“Unbelievers introduce error, the moderates, who usually are in the majority, let them do it, and the conservatives who protest are accused of being troublemakers. It was certainly this way in the PCUS in the ’40s, ’50s, and ’60s. The liberals callously drove spikes of false doctrine into the tender flesh of the church; when Bible-believers flinched and cried “Ouch!” they were accused of being divisive.”
But at what point does the kind of denominational “truth decay” that destroyed the PCUS force men to leave the denomination in search of a more faithful communion? I strongly feel that it cannot merely be the point at which one is compelled to acknowledge that there are men who hold to erroneous doctrines accepted within the pale of the church. Their presence alone, while it is a scandal and a shame, is not sufficient grounds for orthodox men to leave a church, because they are, as yet, in no way compelled to go against their consciences by joining these heretics in their heretical views. As Thomas Boston long ago put it so well in pleading for the peace and unity of the church:
“There are no corruptions among us, whether real or pretended, which the church obligeth [us] to approve or join in the practice of, as terms of communion with her.”
I believe that Boston is correct in indirectly identifying the point at which a minister whose conscience is captive to the word should leave an apostate church – the point at which he is compelled to approve of or join in the practice of error.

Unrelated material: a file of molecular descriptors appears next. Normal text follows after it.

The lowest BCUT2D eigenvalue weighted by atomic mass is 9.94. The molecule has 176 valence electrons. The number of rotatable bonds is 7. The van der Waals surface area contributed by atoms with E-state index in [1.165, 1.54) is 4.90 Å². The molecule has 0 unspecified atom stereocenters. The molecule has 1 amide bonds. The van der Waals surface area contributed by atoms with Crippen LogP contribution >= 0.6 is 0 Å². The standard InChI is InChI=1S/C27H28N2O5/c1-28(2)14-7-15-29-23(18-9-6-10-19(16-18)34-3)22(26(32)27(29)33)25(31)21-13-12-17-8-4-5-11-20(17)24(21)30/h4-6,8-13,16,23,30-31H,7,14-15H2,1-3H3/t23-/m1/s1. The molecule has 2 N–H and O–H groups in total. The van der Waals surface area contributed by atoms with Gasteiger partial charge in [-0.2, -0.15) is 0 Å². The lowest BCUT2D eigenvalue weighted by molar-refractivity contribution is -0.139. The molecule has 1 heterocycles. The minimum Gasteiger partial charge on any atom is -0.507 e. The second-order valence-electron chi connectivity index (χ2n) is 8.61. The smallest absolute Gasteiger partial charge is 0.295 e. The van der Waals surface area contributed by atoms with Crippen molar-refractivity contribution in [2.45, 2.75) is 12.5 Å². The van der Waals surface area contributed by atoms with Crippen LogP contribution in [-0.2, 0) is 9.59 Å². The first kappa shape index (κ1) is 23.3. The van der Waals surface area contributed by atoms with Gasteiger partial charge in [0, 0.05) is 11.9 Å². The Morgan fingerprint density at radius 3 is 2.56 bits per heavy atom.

This was the case, for instance, when after the Restoration of Charles II, almost 2000 godly Puritan ministers found it impossible to sign the “Act of Uniformity” as it would have compelled them to deny the truth and accept principles of church government and doctrine that were not in accordance with the Word of God. Ultimately, this meant that the English church was deprived of her best ministers, but the church had institutionally made it impossible for them to stay and be true to the very principles that made them excellent ambassadors of Christ.
Therefore, if a denomination were ever to change her constitutional standards to approve of or teach a practice clearly out of accord with the word of God, such as the practice of paedocommunion or the ordination of women, a minister who believes these practices to be grossly unbiblical (as I do) could not maintain their membership in that denomination as they would be compelled to approve of or join in the practice of error as terms of communion.
Obviously, if a denomination were actually to definitely lose any of the three marks of the True Church; the preaching of the pure doctrine of the gospel, the pure administration of the sacraments as instituted by Christ, and the biblical administration of church discipline that denomination would cease to be a true church of Jesus Christ, and all true Christians would be obliged to separate themselves from her communion and join themselves to a true congregation. (See the Belgic Confession, articles 28 and 29 for a fuller exposition of these principles)